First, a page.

Gordon Monahan creates music, sound sculpture, sound installation, and computer-controlled sound environments that span various genres from avant garde concert music to multi-media installation and sound art.
Composer, pianist, b Kingston, Ont, 1 Jun 1956; BA music (Mount Allison) 1980. He studied physics 1974-6 at the University of Ottawa and music 1976-80 at Mount Allison, where his teachers included Michael R. Miller (composition) and Janet Hammock (piano). He lived 1980-7 in Toronto and moved in 1987 to New York.
Monahan has made his mark in three independent, yet interrelated areas of creative and interpretative work: as a pianist he has premiered and repeatedly performed works by the composers of the avant garde including John Cage, James Tenney, and Udo Kasemets; as a composer he has created a substantial body of works exploring on one hand the acoustical quantities and qualities of the pianoforte, and on the other the issues arising from the juxtapositions of electronic media and live performance situations (his Speaker Swinging, 1982-8, for wave generators and human speaker swingers has become a classic in its own right); as a sound artist he has invented and built sound installations combining natural forces (air, wind, water) with manmade vibrating objects (eg, 100-foot-long piano wires) in various environments ranging from museums to outdoor settings. His Long Aeolian Piano, 1984-6, has been exhibited at various locations, and one of its manifestations has a permanent location at the Holownia/Hansen farm in Jolicure, NB).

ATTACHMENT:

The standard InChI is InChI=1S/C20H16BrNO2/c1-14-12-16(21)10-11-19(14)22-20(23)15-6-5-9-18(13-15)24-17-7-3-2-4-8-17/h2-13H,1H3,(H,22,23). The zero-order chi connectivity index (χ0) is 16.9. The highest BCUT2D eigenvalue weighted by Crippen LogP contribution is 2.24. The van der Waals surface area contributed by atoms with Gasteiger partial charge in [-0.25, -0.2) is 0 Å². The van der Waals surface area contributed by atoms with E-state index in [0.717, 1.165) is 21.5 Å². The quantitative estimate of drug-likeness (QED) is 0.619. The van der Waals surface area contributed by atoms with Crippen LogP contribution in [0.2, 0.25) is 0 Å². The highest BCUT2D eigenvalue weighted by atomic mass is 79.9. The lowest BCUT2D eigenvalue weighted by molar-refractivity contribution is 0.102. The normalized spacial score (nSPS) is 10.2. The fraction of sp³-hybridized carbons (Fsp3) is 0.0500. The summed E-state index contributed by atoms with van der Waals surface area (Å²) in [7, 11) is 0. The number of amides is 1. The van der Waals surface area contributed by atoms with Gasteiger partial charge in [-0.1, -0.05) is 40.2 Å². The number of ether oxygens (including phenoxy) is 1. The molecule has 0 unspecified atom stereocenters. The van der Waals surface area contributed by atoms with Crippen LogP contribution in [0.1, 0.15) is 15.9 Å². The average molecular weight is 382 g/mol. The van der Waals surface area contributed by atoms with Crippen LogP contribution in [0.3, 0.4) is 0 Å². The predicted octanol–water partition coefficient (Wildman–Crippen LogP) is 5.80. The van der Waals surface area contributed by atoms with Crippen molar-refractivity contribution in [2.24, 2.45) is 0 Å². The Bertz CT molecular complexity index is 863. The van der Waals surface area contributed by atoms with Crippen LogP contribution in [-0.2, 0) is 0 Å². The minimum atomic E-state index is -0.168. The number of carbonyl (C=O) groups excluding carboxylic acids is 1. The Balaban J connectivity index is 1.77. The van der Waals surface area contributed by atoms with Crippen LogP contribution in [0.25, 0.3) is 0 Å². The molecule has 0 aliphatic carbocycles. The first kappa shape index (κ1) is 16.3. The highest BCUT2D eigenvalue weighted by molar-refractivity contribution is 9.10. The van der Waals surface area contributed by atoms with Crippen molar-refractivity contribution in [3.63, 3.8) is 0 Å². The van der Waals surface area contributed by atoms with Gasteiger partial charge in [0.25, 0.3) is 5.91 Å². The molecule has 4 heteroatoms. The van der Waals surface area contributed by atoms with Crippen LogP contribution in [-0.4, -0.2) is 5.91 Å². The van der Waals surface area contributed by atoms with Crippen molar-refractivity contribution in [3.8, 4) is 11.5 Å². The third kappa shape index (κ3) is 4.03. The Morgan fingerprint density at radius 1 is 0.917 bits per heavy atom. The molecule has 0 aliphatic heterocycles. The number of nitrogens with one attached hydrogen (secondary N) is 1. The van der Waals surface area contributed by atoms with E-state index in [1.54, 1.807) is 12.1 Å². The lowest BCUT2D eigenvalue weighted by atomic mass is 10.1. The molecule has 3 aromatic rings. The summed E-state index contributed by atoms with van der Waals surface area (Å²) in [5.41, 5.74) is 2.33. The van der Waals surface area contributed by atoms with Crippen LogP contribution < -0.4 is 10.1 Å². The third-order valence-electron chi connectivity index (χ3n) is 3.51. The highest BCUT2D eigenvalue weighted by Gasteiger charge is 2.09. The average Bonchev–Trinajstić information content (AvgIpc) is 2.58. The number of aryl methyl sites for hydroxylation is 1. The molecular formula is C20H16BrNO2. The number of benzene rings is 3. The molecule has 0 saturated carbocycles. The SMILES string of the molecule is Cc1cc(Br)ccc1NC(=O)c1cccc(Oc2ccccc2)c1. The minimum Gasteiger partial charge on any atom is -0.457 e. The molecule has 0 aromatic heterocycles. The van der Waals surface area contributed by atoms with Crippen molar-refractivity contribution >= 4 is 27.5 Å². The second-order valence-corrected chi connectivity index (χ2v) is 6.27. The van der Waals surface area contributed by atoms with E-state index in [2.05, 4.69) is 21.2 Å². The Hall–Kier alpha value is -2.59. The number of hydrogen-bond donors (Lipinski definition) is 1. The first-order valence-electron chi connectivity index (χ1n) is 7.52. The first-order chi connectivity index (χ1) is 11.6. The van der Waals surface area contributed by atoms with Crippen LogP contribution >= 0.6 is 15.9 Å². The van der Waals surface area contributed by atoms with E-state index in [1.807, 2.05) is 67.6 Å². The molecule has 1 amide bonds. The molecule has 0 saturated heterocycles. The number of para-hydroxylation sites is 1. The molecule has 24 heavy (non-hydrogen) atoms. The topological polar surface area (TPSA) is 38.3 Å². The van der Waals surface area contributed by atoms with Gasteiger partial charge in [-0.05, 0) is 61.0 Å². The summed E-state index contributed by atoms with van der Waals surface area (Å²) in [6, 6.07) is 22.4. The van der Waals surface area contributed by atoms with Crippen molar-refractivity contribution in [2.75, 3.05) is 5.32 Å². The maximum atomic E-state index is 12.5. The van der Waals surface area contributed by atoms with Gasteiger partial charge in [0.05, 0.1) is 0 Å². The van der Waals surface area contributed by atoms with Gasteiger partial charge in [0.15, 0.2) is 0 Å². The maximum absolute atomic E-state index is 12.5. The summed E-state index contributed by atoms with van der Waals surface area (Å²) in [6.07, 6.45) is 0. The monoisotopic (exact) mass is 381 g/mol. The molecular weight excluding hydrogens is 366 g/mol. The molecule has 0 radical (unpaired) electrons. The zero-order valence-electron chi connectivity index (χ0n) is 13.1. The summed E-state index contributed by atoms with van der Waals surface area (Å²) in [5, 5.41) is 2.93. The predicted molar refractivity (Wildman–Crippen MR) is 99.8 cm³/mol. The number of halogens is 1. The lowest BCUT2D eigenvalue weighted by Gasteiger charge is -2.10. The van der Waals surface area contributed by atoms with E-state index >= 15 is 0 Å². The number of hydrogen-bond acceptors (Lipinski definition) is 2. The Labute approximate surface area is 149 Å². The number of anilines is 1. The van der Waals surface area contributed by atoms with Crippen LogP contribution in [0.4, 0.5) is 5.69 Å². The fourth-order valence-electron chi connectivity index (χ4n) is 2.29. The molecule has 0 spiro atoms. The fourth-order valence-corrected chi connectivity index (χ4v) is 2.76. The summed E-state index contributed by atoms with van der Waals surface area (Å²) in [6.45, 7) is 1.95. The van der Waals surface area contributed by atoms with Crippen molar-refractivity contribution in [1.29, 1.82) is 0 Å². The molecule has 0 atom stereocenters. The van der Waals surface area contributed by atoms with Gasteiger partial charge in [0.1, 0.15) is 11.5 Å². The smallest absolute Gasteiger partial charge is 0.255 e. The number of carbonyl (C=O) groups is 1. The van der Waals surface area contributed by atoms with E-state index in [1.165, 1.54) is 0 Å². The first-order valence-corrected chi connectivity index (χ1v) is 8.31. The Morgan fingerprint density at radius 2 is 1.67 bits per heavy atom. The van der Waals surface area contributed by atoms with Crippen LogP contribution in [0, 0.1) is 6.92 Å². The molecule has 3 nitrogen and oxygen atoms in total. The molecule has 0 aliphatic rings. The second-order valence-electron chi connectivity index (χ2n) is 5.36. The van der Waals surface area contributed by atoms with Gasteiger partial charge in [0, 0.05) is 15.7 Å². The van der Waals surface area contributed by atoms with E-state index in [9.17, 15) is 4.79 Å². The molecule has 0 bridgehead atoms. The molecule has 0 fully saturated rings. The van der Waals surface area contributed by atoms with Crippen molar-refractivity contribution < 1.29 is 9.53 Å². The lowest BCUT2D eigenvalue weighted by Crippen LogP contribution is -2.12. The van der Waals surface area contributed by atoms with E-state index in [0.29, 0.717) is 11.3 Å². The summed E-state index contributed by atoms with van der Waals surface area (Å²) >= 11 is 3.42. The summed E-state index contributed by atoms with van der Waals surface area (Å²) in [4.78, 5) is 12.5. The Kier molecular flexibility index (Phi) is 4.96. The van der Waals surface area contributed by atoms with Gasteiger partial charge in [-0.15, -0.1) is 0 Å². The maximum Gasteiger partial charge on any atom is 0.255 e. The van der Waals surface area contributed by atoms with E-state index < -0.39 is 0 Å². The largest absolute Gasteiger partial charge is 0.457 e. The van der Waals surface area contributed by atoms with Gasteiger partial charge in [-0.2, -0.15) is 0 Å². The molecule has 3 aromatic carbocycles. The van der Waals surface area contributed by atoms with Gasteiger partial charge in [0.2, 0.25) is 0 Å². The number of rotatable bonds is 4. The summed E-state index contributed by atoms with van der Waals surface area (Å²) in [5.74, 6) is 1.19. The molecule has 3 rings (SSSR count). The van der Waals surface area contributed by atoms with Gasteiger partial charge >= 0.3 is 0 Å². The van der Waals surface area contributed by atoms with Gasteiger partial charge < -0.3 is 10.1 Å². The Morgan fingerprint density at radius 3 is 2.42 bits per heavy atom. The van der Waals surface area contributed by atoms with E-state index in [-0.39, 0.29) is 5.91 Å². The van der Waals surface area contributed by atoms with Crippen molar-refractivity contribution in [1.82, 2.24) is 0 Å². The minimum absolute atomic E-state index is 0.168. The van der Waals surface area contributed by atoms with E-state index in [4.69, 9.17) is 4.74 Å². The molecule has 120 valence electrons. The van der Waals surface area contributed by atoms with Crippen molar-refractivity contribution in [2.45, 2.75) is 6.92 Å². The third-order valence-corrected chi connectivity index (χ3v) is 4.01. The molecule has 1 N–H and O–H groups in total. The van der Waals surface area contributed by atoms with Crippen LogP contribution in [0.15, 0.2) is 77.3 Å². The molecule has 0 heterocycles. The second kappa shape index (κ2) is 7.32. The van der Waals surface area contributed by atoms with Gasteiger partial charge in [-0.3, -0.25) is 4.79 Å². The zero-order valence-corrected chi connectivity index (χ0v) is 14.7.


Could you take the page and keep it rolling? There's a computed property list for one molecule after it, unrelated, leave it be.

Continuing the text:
Critics have described Monahan's music as frightening, demonic, sensational, wildly romantic, visually stunning, and groundbreaking. Whatever the reactions of individual listeners and writers, Monahan's work, however virtuosic in appearance, is primarily concerned with the physical realities of both the sound-producing objects or materials as well as the body energies of the performers activating them. For instance, in his Piano Mechanics (1981-6), which won first prize in the 1984 CBC National Radio Competition for Young Composers, the performer is instructed 'to induce the piano to play like a machine... by playing as hard as one can. Sometimes the fingers may bruise and bleed as you hammer the key repeatedly.' This is one of the few works by Monahan to be written out in score. Similarly, his outdoor installation Long Aeolian Piano considers the materials of the structure - the strung-out strings and the resonating body of a piano - in an environment where their sounds materialize due to their strategic placement and the winds which activate them.
Monahan has received commissions from CBC Radio (Large Piano Magnified, 1985), the Vancouver New Music Society (This Piano Thing, 1989), and from the Dade County (Florida) Art in Public Places for the 1988 New Music America Festival (Come on Baby Ride with Me, Just Like You Did One Thousand Times Before, 1988). This last work, for automated sound broadcasts on the PA system of the public transit system, was banned by Dade County Transit after the initial run.